Dynamic Anamorphosis as a Special, Computer-Generated User Interface BIBAFull-Text 46-62
  Robert Ravnik; Borut Batagelj; Bojan Kverh; Franc Solina
A classical or static anamorphic image requires a specific, usually a highly oblique view direction, from which the observer can see the anamorphosis in its correct form. This paper explains dynamic anamorphosis which adapts itself to the changing position of the observer so that wherever the observer moves, he sees the same undeformed image. This dynamic changing of the anamorphic deformation in concert with the movement of the observer requires from the system to track the 3D position of the observer's eyes and the re-computation of the anamorphic deformation in real time. This is achieved using computer vision methods which consist of face detection and tracking the 3D position of the selected observer. An application of this system of dynamic anamorphosis in the context of an interactive art installation is described. We show that anamorphic deformation is also useful for improving eye contact in videoconferencing. Other possible applications involve novel user interfaces where the user can freely move and observe perspectively undeformed images.
Utilizing Mobile Devices' Tactile Feedback for Presenting Braille Characters: An Optimized Approach for Fast Reading and Long Battery Life BIBAFull-Text 63-74
  Zakaria Al-Qudah; Iyad Abu Doush; Faisal Alkhateeb; Eslam Al Maghayreh; Osama Al-Khaleel
This paper develops a method for presenting the standard six-point Braille characters on mobile devices that feature tactile feedback. The proposed method views each Braille character as a two-column code, each column consisting of three points. The eight various combination of raised and lowered points of the three-point column are encoded with a single pattern of vibration, with the two columns of a Braille character are separated by a period of silence. The encoding scheme for the different point-combinations in a column is inspired by Morse code (a series of dots and dashes). Dots are represented by a small-duration vibration whereas dashes are represented by a longer-duration vibration. The encoding scheme is optimized to reduce the average reading time per character and to reduce the average power consumption per character. These optimizations target increasing the speed of reading and the mobile device's battery life respectively. As a proof-of-concept, the proposed method is implemented and tested with twelve blind users and three non-blind users. The different parameters of the proposed method were tuned based on the testing results. The overall results suggest that the proposed method significantly reduces the average reading time per character and reduces the average power consumption per character when compared to existing methods that utilize the mobile device's tactile feedback for presenting Braille characters.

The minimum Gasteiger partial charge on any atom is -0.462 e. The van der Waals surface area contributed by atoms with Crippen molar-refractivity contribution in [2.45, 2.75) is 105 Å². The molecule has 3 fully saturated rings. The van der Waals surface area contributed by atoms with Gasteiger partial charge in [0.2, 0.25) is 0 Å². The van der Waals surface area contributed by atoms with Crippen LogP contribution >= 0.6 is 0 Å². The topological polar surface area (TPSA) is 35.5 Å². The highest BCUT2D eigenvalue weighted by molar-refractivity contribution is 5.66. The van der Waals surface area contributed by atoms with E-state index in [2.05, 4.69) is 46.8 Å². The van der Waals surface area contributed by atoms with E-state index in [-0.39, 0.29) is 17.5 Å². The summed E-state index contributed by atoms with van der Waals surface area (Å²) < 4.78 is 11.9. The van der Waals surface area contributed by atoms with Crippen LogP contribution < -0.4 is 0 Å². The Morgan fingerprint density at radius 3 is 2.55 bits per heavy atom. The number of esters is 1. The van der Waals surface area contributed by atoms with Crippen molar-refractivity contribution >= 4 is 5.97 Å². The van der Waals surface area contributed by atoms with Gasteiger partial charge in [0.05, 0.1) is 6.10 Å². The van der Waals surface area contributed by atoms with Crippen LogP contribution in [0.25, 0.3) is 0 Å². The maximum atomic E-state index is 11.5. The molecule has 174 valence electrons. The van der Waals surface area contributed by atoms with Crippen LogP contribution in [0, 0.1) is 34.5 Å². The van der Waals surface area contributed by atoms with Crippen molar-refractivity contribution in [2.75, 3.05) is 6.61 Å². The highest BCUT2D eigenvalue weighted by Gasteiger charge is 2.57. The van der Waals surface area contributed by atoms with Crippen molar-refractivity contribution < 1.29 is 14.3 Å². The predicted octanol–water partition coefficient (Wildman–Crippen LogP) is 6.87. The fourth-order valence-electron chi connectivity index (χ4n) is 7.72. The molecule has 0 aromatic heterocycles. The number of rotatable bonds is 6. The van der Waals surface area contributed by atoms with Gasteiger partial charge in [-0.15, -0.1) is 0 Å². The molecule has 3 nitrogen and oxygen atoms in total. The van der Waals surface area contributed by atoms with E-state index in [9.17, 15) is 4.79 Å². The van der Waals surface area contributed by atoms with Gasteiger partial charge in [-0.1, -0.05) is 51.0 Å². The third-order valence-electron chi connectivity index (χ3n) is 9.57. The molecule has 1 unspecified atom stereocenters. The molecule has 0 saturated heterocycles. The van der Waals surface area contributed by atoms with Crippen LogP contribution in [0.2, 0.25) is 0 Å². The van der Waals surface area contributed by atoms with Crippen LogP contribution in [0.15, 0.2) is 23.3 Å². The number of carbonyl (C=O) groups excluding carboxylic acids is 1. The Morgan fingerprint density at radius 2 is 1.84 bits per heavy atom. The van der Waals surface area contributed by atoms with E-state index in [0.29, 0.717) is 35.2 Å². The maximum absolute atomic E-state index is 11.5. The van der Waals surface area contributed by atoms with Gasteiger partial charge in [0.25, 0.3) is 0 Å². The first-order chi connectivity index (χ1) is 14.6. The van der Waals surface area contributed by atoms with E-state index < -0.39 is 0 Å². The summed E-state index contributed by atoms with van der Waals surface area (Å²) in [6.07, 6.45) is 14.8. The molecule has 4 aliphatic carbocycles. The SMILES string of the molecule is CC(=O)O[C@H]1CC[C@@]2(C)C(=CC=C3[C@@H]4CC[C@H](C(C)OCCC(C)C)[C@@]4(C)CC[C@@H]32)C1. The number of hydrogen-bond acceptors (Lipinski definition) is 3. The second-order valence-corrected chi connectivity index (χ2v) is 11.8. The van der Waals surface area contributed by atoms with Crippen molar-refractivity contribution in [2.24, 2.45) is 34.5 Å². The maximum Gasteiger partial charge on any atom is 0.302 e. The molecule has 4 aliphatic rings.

Advanced Social Recommendations with SoNARS++ BIBAFull-Text 75-88
  Francesca Carmagnola; Fabiana Vernero; Pierluigi Grillo